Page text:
A survey sheds light on the dangers of cycling.
A new survey from finder.com.au, provides evidence showing just how dangerous cycling can be. Almost half of all surveyed drivers (40%) report having an accident or a near miss with a cyclist. In addition, statistics show that 156 cyclists have died on Australian roads since 2013.
Australians are aware and concerned about bike safety
finder’s survey indicates that most Australians are well aware of the risks. Approximately three-quarters (73%) of respondents agree that the roads are “too dangerous” for cyclists. Additionally, 60% of respondents believe cyclists should have compulsory insurance in order to ride.
- 49% of cyclists. Believe that insurance and registration should be compulsory
- 156 cyclists.Have died in an accident since 2013
- Generation Y. Are more likely to have an accident with a cyclist or come close
- 2 in 5 drivers. Admit to having a near miss with a cyclist
- 1.44 million cyclists. Have had a heart stopping moment on the road
- 73% of Aussies. Believe roads are too dangerous for cyclists
Who’s most likely to have an accident involving a cyclist?
Queensland is a danger zone
Queenslanders are the most likely to report accidents or near misses with cyclists. A staggering 79% of respondents state that the roads are just too dangerous for bikes. Residents of this state are also the most in favour of seeing more bike paths and the most strongly in favour of mandatory registration and insurance for road cyclists, with 68% being in favour of the idea.
The survey also shows that generation Y respondents are the most likely to come close of an accident with a cyclist.
- Personal injury and loss of income
- Third-party liability
- What challenges do cyclists face when applying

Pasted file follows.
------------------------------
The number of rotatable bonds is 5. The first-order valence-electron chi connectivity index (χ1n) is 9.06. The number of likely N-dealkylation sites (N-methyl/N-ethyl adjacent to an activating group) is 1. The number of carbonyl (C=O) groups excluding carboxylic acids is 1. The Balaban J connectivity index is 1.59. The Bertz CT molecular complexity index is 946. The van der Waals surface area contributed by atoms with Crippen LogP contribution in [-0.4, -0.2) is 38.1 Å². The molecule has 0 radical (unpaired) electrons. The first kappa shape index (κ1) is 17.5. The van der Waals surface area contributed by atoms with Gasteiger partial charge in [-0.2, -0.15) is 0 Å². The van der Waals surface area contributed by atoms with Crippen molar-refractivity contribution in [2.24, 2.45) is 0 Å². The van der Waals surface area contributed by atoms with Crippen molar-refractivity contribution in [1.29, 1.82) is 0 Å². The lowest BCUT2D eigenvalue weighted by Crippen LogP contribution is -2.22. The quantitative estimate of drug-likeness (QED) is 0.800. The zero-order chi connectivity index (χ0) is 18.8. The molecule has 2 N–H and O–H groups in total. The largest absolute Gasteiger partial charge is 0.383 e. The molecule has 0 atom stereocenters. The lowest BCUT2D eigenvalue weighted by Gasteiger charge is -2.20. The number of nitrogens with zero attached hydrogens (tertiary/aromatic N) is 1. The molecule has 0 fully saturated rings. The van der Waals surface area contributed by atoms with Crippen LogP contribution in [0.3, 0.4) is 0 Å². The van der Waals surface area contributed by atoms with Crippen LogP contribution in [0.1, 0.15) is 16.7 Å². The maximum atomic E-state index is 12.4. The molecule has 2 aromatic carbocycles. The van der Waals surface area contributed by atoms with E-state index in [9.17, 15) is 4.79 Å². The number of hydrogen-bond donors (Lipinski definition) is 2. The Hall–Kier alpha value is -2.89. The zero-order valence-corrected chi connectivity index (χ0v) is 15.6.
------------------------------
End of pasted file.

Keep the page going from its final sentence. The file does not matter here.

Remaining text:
In the absence of any mandatory insurance programs for cyclists, and without any legislated CTP insurance for bicycles, it falls on cyclists to be more mindful of their own insurance needs.
Will I need specialist bike insurance?
Some insurers are stepping up with specialised bicycle insurance policies, but these certainly aren’t the only way to get the cover you need.
What are the key safety areas to cover?
The key safety areas you will want to cover include the following:
- Personal injury and loss of income (if you have an accident)
- Third-party liability
Make sure you check:
Check your life insurer for accident cover
Check with your life insurer to see if they include a form of accident cover or income protection insurance. If you were to have an accident whilst riding and left unable to work, income protection can help you keep up with living costs by replacing your income.
If you own a superfund, you will likely have life insurance included in the fund.
If you own a superfund, you will likely have life insurance included in the fund. Get in touch with your superfund to understand what type of cover you have.
Check your health insurance for accident cover
Accident cover is a common feature of many health insurance policies, specifically found with hospital cover. This feature gives you full private hospital cover, in line with your policy terms, for medical care needed following an accident.
It might be worth checking your hospital cover for accident cover. The great thing about health insurance is that legislation makes switching easy, and you can generally move between equivalent cover types without needing to re-serve any waiting periods that have already elapsed.
Check your home and contents cover for bicycle liability insurance